Late Monday afternoon, the AP broke the news that months worth of its telephone records had been divulged in response to a broad government subpoena. The Department of Justice issued the subpoena to the AP’s telephone company, without notifying AP itself, as part of the criminal investigation of a national security leak. Investigators obtained the call logs of numerous AP reporters and editors for a period spanning April and May of 2012 as a result of the subpoena. Last Friday, the DOJ delivered a letter to the AP revealing the subpoena and the records that had been obtained as a result.
The Department of Justice told NBC News that it had acted “consistent with DOJ regulations” in obtaining the call logs. The applicable regulations do permit the DOJ to subpoena the phone records of a news organization without prior notice only if the DOJ determines that such prior notice would pose “a substantial threat to the integrity of the investigation” and the Attorney General approves.
Almost immediately, the story drew an outraged response from Congress. House Oversight and Government Reform Chairman Darrell Issa issued a statement slamming the administration. “This is obviously disturbing,” Issa said. “Americans should take notice that top Obama Administration officials increasingly see themselves as above the law and emboldened by the belief that they don’t have to answer to anyone. I will work with my fellow House Chairmen on an appropriate response to Obama Administration officials.”
Issa didn’t mention that he voted against a measure that would have protected the AP from the DOJ’s subpoena in 2007. Issa was one of 21 House members who opposed the Free Flow of Information Act of 2007, a measure that would have forbidden federal investigators from compelling journalists to give evidence without first obtaining a court order. The bill included a section that specifically forbid subpoenaing journalists’ phone records from “communication service providers” to the same extent that the law protected the journalists themselves.
Despite Issa’s “No” vote, the bill overwhelmingly passed the House 398-21. Rep. Dana Rohrabacher, another California Republican who criticized the DOJ and the President in the wake of today’s news, voted for the bill. It was defeated, however, by a Republican filibuster in the Senate the following year.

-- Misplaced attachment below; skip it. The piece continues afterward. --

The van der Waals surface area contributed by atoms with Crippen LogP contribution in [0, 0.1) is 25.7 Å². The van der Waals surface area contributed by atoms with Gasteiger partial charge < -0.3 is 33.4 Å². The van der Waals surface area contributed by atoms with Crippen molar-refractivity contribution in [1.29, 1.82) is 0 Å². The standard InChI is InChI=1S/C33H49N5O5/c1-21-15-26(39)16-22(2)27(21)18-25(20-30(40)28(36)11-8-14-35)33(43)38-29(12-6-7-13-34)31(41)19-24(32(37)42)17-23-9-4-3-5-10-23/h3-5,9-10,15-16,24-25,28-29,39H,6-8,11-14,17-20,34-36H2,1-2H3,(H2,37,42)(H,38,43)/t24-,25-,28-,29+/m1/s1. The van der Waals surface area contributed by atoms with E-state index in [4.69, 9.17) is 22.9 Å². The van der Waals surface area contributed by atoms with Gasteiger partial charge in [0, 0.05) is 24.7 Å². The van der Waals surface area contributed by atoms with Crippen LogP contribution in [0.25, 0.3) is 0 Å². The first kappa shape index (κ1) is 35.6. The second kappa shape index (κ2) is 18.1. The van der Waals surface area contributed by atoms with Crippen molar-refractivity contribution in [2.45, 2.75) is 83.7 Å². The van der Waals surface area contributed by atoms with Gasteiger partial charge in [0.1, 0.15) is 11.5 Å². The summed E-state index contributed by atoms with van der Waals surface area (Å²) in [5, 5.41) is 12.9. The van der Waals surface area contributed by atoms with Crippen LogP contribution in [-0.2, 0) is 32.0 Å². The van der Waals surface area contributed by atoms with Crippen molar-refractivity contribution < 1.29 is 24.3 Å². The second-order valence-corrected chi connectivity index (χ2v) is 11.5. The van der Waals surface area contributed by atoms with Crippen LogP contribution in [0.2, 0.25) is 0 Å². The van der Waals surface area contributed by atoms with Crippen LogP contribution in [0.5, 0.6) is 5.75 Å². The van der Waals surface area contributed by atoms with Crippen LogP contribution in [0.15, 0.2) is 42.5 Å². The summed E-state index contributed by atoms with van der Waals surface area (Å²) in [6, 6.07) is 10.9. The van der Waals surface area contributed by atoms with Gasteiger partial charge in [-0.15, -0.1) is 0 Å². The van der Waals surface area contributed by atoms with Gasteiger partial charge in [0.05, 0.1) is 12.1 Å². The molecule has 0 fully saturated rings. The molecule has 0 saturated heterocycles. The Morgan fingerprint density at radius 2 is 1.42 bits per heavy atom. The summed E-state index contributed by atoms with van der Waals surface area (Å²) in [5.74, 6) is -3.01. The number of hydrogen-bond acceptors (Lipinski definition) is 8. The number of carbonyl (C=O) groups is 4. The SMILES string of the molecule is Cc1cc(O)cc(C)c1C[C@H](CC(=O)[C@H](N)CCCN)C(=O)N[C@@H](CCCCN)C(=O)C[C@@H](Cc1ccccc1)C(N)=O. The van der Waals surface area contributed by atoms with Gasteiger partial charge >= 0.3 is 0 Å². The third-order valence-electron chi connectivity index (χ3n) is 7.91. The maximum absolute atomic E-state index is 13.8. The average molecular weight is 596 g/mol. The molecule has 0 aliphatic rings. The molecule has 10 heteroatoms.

“I would say the odds are Republicans killed media shield today,” Democratic Sen. Patrick Leahy said at the time. The Senate bill garnered 52 supporting votes, including five Republicans who broke ranks with their party, but the bill’s supporters needed 60 votes to overcome the Republican filibuster.
Monday, Senator Leahy raised doubts in measured tones about the AP subpoena. “The burden is always on the government when they go after private information – especially information regarding the press or its confidential sources. I want to know more about this case, but on the face of it, I am concerned that the government may not have met that burden. I am very troubled by these allegations and want to hear the Government’s explanation,” he said.
UPDATE: The Senate roll call for the cloture vote on the Free Flow of Information Act shows that Senator Obama, who was then in the midst of his first campaign for the presidency, missed the vote. Despite his absence, Obama was a public supporter and cosponsor of that 2007 bill. In 2009, after winning the White House, Obama reversed course on a similar media shield law measure, contributing to its death in 2010.